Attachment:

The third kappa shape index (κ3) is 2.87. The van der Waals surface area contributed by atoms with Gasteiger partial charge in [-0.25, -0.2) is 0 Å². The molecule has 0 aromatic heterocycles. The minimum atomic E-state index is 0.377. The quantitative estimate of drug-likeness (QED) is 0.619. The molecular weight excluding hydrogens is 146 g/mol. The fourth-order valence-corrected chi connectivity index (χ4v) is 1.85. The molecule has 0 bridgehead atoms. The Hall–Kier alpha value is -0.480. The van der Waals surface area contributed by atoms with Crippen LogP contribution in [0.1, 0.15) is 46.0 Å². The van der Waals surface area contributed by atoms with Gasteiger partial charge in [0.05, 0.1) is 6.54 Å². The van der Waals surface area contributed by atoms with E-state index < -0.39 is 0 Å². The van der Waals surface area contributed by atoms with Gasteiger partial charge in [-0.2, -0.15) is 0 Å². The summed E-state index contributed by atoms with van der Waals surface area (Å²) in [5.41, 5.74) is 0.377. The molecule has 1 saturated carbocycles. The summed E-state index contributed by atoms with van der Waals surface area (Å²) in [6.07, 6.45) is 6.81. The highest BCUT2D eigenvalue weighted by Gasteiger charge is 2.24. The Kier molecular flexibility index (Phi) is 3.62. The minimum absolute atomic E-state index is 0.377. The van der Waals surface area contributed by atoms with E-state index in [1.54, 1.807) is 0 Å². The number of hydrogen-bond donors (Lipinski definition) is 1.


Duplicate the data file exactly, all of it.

The third kappa shape index (κ3) is 2.87. The van der Waals surface area contributed by atoms with Gasteiger partial charge in [-0.25, -0.2) is 0 Å². The molecule has 0 aromatic heterocycles. The minimum atomic E-state index is 0.377. The quantitative estimate of drug-likeness (QED) is 0.619. The molecular weight excluding hydrogens is 146 g/mol. The fourth-order valence-corrected chi connectivity index (χ4v) is 1.85. The molecule has 0 bridgehead atoms. The Hall–Kier alpha value is -0.480. The van der Waals surface area contributed by atoms with Crippen LogP contribution in [0.1, 0.15) is 46.0 Å². The van der Waals surface area contributed by atoms with Gasteiger partial charge in [0.05, 0.1) is 6.54 Å². The van der Waals surface area contributed by atoms with E-state index < -0.39 is 0 Å². The van der Waals surface area contributed by atoms with Gasteiger partial charge in [-0.2, -0.15) is 0 Å². The summed E-state index contributed by atoms with van der Waals surface area (Å²) in [5.41, 5.74) is 0.377. The molecule has 1 saturated carbocycles. The summed E-state index contributed by atoms with van der Waals surface area (Å²) in [6.07, 6.45) is 6.81. The highest BCUT2D eigenvalue weighted by Gasteiger charge is 2.24. The Kier molecular flexibility index (Phi) is 3.62. The minimum absolute atomic E-state index is 0.377. The van der Waals surface area contributed by atoms with E-state index in [1.54, 1.807) is 0 Å². The number of hydrogen-bond donors (Lipinski definition) is 1.